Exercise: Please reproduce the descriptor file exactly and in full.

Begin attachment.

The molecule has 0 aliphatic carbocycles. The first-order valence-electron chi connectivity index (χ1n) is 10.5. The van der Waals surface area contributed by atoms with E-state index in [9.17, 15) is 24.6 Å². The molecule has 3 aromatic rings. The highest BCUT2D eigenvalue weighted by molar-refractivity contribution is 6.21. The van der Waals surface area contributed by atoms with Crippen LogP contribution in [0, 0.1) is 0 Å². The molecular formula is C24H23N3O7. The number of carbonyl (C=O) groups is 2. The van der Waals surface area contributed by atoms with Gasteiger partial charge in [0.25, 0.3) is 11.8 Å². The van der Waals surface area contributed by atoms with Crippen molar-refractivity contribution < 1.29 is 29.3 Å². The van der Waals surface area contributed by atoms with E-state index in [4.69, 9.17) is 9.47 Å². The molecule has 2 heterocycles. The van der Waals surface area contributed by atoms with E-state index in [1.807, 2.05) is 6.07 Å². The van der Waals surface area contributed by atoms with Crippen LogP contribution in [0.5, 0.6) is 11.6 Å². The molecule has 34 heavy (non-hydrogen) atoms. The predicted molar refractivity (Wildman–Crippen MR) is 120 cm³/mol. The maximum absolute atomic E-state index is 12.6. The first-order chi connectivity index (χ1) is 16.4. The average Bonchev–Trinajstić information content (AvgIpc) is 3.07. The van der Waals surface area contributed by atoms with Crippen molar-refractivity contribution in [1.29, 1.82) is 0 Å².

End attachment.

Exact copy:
The molecule has 0 aliphatic carbocycles. The first-order valence-electron chi connectivity index (χ1n) is 10.5. The van der Waals surface area contributed by atoms with E-state index in [9.17, 15) is 24.6 Å². The molecule has 3 aromatic rings. The highest BCUT2D eigenvalue weighted by molar-refractivity contribution is 6.21. The van der Waals surface area contributed by atoms with Crippen LogP contribution in [0, 0.1) is 0 Å². The molecular formula is C24H23N3O7. The number of carbonyl (C=O) groups is 2. The van der Waals surface area contributed by atoms with Gasteiger partial charge in [0.25, 0.3) is 11.8 Å². The van der Waals surface area contributed by atoms with Crippen molar-refractivity contribution < 1.29 is 29.3 Å². The van der Waals surface area contributed by atoms with E-state index in [4.69, 9.17) is 9.47 Å². The molecule has 2 heterocycles. The van der Waals surface area contributed by atoms with E-state index in [1.807, 2.05) is 6.07 Å². The van der Waals surface area contributed by atoms with Crippen LogP contribution in [0.5, 0.6) is 11.6 Å². The molecule has 34 heavy (non-hydrogen) atoms. The predicted molar refractivity (Wildman–Crippen MR) is 120 cm³/mol. The maximum absolute atomic E-state index is 12.6. The first-order chi connectivity index (χ1) is 16.4. The average Bonchev–Trinajstić information content (AvgIpc) is 3.07. The van der Waals surface area contributed by atoms with Crippen molar-refractivity contribution in [1.29, 1.82) is 0 Å².